Beena Ammanath – Programmer to AI Tech Philanthropist (#25)
Beena is a managing director with Deloitte Consulting LLP and is an award-winning senior executive with extensive global experience in artificial intelligence and digital transformation. Her knowledge spans across e-commerce, financial, marketing, telecom, retail, software products, services, and industrial domains with companies such as HPE, GE, Thomson Reuters, British Telecom, Bank of America, E*TRADE and a number of Silicon Valley startups. Beena is the founder and CEO of Humans For AI Inc. She has co-authored the book “AI Transforming Business”.
A well-recognized thought leader and keynote speaker in the industry, Beena also serves on the industrial advisory board at Cal Poly College of Engineering, and she has been a board member and advisor to several startups including Flerish, Predii, iguazio, CliniVantage, and ProjectileX.
Beena has been honored several times for her contribution to tech and her philanthropic efforts, including: UC Berkeley 2018 Woman of the Year in Business Analytics, San Francisco Business Times’ 2017 Most Influential Women in Bay Area, WITI’s Women in Technology Hall of Fame, National Diversity Council’s Top 50 Multicultural Leaders in Tech, CIO.com and Drexel University’s Analytics 50 innovator, Forbes Top 8 Female Analytics Experts, and Women Super Achiever Award from World Women’s Leadership Congress.
Beena thrives on envisioning and architecting how data, artificial intelligence and technology in general, can make our world a better, easier place to live.
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“ My bet is that computer programming, the way we know it today, is going to fundamentally change.”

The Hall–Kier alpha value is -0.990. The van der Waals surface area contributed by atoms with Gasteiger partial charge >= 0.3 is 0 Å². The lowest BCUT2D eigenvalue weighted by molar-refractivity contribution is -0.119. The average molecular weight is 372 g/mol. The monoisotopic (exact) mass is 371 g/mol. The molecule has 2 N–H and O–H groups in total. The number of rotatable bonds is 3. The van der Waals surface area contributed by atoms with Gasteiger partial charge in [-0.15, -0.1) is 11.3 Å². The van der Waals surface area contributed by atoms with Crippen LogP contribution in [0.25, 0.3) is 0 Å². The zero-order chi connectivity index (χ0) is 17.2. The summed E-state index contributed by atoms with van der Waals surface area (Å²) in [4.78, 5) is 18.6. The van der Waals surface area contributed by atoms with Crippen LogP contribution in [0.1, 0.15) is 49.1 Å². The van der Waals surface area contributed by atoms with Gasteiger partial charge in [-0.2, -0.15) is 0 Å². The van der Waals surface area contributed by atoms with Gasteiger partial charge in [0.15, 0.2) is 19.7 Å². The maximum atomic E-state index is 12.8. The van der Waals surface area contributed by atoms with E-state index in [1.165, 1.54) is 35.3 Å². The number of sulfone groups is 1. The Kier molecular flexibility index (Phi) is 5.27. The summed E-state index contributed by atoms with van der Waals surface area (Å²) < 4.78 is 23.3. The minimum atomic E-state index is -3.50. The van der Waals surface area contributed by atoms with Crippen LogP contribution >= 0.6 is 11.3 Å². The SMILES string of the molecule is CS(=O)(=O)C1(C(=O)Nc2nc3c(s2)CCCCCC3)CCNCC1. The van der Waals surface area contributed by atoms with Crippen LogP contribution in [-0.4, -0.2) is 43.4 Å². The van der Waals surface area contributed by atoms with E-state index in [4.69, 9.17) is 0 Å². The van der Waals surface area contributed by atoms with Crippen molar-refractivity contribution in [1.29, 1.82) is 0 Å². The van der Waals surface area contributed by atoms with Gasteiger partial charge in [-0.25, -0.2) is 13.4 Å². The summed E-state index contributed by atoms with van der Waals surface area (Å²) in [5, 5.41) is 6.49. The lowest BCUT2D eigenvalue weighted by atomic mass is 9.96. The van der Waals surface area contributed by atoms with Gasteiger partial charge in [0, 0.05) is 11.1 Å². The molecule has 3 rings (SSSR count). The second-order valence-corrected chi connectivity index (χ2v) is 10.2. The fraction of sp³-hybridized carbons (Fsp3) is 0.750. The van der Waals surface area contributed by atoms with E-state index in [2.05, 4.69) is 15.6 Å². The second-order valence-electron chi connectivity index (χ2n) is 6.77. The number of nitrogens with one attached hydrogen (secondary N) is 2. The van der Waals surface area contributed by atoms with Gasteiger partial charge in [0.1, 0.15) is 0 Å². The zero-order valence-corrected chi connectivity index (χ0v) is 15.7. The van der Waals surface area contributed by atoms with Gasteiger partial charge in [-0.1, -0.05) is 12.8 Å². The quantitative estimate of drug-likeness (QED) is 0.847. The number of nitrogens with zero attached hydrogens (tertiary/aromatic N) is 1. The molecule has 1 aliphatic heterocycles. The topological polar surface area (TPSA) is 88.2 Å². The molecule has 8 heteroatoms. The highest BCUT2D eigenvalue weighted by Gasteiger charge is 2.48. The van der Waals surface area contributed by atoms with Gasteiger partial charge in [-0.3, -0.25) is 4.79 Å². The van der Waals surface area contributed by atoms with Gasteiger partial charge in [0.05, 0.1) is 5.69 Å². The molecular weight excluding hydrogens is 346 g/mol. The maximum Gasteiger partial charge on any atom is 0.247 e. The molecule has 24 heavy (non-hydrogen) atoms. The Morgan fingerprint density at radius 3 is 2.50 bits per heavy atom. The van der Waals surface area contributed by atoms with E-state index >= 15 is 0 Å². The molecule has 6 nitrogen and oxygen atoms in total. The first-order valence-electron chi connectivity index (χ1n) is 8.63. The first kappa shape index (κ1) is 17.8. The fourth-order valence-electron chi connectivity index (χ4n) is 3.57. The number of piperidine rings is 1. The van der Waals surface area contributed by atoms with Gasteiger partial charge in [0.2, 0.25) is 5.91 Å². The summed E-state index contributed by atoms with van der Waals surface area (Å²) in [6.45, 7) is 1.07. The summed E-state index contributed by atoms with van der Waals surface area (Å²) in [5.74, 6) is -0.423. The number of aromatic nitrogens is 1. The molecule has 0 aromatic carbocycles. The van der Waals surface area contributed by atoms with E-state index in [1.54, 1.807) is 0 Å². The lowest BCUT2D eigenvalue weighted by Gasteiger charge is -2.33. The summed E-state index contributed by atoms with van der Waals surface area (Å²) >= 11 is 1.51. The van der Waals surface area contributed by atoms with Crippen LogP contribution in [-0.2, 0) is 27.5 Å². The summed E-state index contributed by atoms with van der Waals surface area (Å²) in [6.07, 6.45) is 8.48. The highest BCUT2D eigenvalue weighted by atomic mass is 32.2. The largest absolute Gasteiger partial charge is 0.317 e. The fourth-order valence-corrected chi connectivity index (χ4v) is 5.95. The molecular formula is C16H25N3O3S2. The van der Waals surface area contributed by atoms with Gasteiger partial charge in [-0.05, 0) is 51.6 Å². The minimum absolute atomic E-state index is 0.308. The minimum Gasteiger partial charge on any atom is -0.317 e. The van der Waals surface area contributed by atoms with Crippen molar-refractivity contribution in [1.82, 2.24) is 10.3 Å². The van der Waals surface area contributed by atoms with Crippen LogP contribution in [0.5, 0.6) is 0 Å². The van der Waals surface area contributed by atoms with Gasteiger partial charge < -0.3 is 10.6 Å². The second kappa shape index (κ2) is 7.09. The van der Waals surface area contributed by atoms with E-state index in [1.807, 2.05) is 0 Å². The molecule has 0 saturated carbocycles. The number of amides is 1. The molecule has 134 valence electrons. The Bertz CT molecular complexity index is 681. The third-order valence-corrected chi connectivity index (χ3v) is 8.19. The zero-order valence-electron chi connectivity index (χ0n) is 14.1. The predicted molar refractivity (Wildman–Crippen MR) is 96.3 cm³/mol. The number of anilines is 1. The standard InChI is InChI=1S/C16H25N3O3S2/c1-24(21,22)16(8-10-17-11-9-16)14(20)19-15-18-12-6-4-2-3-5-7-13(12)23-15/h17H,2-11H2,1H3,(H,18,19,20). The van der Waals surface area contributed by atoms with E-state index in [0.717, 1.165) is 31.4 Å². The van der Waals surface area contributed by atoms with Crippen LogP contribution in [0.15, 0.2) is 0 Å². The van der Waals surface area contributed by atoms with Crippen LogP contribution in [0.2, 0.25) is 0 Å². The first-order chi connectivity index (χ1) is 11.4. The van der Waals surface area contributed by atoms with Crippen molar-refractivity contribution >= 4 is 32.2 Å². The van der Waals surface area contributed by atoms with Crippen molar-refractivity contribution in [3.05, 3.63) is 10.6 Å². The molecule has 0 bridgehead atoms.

In this episode we’ll also cover:
- Why Statistics and Algebra are fundamental for data scientists
- How Beena got involved in managing people after starting on a very technical path.
- What made Beena start a technology nonprofit?
4:30 – Why Statistics and Algebra are fundamental math classes for data scientists
9:57 – Beena explains why she has worked across many roles across a variety of industries. (Hint: its curiosity)
13:44 – How Beena got involved in managing people after starting on a very technical path.
18:37 – Beena recalls how taking a job as a data architect changed her career path and sparked her interest in AI
Grant Ingersoll: 00:19 Welcome everyone to the development or podcast, your source for interviews and content on careers and technology. I’m your host grant Ingersoll. Each episode we try to highlight interesting people working in a variety of roles in tech with the goal of helping our listeners find the right role for them, whether that’s in software development, product management, sales, marketing, or really any other role that goes into building a technology focused company.